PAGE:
- Good thing I don't live in Los Angeles :) Me 16:54, 1 November 2023 (UTC)
- On the other hand, I live pretty damn near Atlanta, so it's pretty damn close to coming over my head every day... Edit: Just checked the zoomable map... it goes right over my head every day someone, i guess(talk i guess|le edit list) 17:44, 1 November 2023 (UTC)
- Well, I'm 20ish° away from that track (and have never actually been anywhere near that latitude, despite occasional intercontinental travel). Looks like I'm not going to be in danger of hitting a black hole.... 126.96.36.199 18:48, 1 November 2023 (UTC)
I think we need a category for "comics in full color" since there are 519 with color, but most of those aren't full color Laser813 (talk) 18:25, 1 November 2023 (UTC)
- Technically, it's not in full color, because Cueball and Megan's heads are white, not skin tone someone, i guess(talk i guess|le edit list) 18:48, 1 November 2023 (UTC)
- As I was thinking. But I was trying to think of a good word (like "photorealistic", though it isn't quite that) to describe significant arty/colourwashed scenic elements. There are a handful of comics (I think, without trawling through the candidates I have in mind, or look for others) that are so coloured. 188.8.131.52 19:03, 1 November 2023 (UTC)
- Maybe that is their skin tone, though. skin colours in comic strip land don't necessarily correspond to those in human experience land. 184.108.40.206 09:12, 2 November 2023 (UTC)
Is there something significant about V404-Cygni? Surely there are enough black holes that there's at least one that passes over every line of latitude. Barmar (talk) 19:31, 1 November 2023 (UTC)
- My best guess: Randall picked it at random because it's funny. someone, i guess(talk i guess|le edit list) 23:31, 1 November 2023 (UTC)
- I'm thinking he chose it because of its number – V404. Isn't '404' the internet error code for something that can't be found... something that has figuratively slipped into a black hole somewhere? RAGBRAIvet (talk) 07:29, 2 November 2023 (UTC)
- As I recall, he previously quoted this particular black hole in a prior "passes directly over..." reference, which perhaps (I can't quite remember how, without searching) tied in with the requirements of that particular comic/article/whatif. And, at some point, you're gonna get yourself a 'favourite' that you'll reference whenever you get a decent chance, right? 220.127.116.11 08:45, 2 November 2023 (UTC)
- Unfortunately not. What If? 161 mentions Cygnus X-1, but no mention of V404-Cygni someone, i guess(talk i guess|le edit list) 00:59, 3 November 2023 (UTC)
- To quote wikipedia: In 2009, the black hole in the V404 Cygni system became the first black hole to have an accurate parallax measurement for its distance from the Solar System. -- Hkmosealy (talk) 00:10, 2 November 2023 (UTC)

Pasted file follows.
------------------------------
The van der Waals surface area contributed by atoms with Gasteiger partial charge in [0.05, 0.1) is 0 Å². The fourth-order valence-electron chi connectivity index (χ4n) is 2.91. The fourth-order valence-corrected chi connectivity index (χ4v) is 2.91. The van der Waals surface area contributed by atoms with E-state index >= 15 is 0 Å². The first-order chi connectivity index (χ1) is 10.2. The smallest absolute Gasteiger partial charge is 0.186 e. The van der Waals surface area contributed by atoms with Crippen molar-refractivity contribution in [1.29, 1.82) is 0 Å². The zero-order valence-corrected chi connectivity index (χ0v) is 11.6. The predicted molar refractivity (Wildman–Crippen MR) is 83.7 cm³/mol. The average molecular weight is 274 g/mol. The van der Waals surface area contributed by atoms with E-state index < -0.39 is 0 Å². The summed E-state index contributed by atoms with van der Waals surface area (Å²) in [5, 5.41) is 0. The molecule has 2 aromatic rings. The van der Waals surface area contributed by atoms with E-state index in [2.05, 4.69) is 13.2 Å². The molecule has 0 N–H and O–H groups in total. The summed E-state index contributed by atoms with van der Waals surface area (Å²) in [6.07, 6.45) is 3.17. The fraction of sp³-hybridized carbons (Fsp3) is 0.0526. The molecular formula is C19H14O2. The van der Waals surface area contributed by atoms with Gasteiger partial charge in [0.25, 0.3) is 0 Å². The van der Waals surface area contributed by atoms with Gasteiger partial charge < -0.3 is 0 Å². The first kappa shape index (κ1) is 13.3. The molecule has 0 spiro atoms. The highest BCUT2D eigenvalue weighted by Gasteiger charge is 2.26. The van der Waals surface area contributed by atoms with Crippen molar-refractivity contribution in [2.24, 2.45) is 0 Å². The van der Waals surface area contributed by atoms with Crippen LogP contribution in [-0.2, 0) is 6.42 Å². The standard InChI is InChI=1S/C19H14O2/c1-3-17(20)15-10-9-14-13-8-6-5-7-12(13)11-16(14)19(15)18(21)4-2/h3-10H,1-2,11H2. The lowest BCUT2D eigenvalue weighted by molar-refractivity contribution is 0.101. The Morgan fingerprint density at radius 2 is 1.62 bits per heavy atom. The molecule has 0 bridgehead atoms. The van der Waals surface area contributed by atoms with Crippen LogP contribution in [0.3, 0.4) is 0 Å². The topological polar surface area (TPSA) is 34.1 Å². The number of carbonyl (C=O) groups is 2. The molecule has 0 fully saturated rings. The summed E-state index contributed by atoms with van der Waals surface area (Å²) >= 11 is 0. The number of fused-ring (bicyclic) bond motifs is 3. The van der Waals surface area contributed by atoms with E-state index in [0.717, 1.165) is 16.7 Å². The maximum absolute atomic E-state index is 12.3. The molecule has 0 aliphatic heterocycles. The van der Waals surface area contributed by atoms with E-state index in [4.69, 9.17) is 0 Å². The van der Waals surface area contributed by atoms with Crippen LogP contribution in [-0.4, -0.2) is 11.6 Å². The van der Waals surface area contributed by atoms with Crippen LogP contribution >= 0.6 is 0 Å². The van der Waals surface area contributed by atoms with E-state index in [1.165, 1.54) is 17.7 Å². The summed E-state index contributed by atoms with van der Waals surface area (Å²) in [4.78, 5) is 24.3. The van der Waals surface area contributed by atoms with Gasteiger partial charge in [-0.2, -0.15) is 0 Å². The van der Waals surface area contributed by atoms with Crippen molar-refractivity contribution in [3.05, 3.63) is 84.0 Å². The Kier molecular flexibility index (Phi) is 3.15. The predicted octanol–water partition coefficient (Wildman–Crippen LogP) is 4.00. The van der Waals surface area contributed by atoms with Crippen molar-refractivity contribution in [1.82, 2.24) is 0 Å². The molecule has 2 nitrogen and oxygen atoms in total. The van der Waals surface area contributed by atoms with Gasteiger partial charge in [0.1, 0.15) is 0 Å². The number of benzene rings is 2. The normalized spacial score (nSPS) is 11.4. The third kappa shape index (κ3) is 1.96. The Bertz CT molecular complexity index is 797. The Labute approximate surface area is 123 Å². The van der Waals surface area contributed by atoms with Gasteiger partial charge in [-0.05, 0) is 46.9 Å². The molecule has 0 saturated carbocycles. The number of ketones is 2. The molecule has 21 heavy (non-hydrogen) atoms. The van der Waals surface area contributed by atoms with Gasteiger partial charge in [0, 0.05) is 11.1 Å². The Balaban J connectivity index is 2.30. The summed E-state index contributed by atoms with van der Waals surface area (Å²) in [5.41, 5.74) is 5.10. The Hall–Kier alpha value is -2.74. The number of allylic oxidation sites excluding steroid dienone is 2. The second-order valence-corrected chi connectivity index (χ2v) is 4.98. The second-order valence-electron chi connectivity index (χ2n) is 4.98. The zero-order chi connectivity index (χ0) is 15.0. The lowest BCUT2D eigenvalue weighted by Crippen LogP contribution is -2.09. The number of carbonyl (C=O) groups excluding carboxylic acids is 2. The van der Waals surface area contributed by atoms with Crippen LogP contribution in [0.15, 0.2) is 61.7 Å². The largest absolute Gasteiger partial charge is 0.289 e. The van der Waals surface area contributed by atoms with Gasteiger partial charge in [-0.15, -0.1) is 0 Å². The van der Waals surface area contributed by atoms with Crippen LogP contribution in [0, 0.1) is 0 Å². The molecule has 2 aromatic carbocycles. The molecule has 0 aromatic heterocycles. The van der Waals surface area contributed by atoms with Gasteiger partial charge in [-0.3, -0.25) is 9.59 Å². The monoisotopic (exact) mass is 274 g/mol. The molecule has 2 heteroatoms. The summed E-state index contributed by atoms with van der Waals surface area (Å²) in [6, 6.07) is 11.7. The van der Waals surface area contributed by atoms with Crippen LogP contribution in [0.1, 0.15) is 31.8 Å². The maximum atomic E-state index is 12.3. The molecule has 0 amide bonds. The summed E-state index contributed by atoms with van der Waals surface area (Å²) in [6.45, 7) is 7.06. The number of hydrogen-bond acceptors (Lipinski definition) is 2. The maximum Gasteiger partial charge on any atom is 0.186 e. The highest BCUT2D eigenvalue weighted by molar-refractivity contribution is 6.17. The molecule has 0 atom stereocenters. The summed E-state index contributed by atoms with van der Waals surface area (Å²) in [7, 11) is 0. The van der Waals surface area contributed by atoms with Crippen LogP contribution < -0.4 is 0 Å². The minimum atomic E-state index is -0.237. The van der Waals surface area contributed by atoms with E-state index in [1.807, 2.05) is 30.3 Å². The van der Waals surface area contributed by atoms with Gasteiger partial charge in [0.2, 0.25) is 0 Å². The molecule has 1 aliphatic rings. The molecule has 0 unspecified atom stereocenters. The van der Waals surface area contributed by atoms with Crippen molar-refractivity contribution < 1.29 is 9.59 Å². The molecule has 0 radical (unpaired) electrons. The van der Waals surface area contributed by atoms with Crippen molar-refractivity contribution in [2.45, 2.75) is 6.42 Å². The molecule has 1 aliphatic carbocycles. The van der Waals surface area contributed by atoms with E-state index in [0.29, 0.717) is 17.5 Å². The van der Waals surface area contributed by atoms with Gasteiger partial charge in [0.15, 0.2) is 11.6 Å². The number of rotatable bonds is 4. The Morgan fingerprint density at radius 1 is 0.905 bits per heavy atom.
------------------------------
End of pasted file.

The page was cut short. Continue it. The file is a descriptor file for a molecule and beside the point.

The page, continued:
- The Earth wobbles quite a bit. How long will it be pointing close enough (I guess within 1 minute of declination) that V404-Cygni will be over that specific line of latitude? Nitpicking (talk) 02:30, 2 November 2023 (UTC)
- If I'm reading  correctly only 72 years, but that seems surprisingly short to me. Perhaps I am missing a conversion factor? 18.104.22.168 23:25, 2 November 2023 (UTC)
The title text reminds me of what if? 161 MrCandela (talk)
- You're thinking of Cygnus X-1, a similarly named and located but completely 0different black hole. Cygnus X-1 and V404-Cygni appear to be unrelated to each other, besides being within Cygnus someone, i guess(talk i guess|le edit list) 00:53, 3 November 2023 (UTC)
Out today just before noon (local time, but of course it doesn't matter much which local time) I saw in the significantly bright blue sky...
a partially built planet-destroying space-station the Moon. Which of course you do. But reminds me of the time when just such a prominent daytime phased-Moon was visible when children were being let out from school and there was this conversation with a supervising member of staff (I forget why, might even have been from "today we learnt about the skies/time!" from the child involved) where we pointed out the Moon up in the bright blue sky and he refused to look!. Not sure if he suspected a practical joke, "didn't want to confuse his pupils" or genuinely was stuck on "only the Sun is up there in daytime". Didn't press the issue, but always worth a laugh about it. Whatever the reason. 22.214.171.124 12:58, 3 November 2023 (UTC)
Anyone want to add in any details for the Astroinertial navigation system (ANS) used by the SR-71 to plot its position during daytime? It located itself based on tracking stars (before GPS).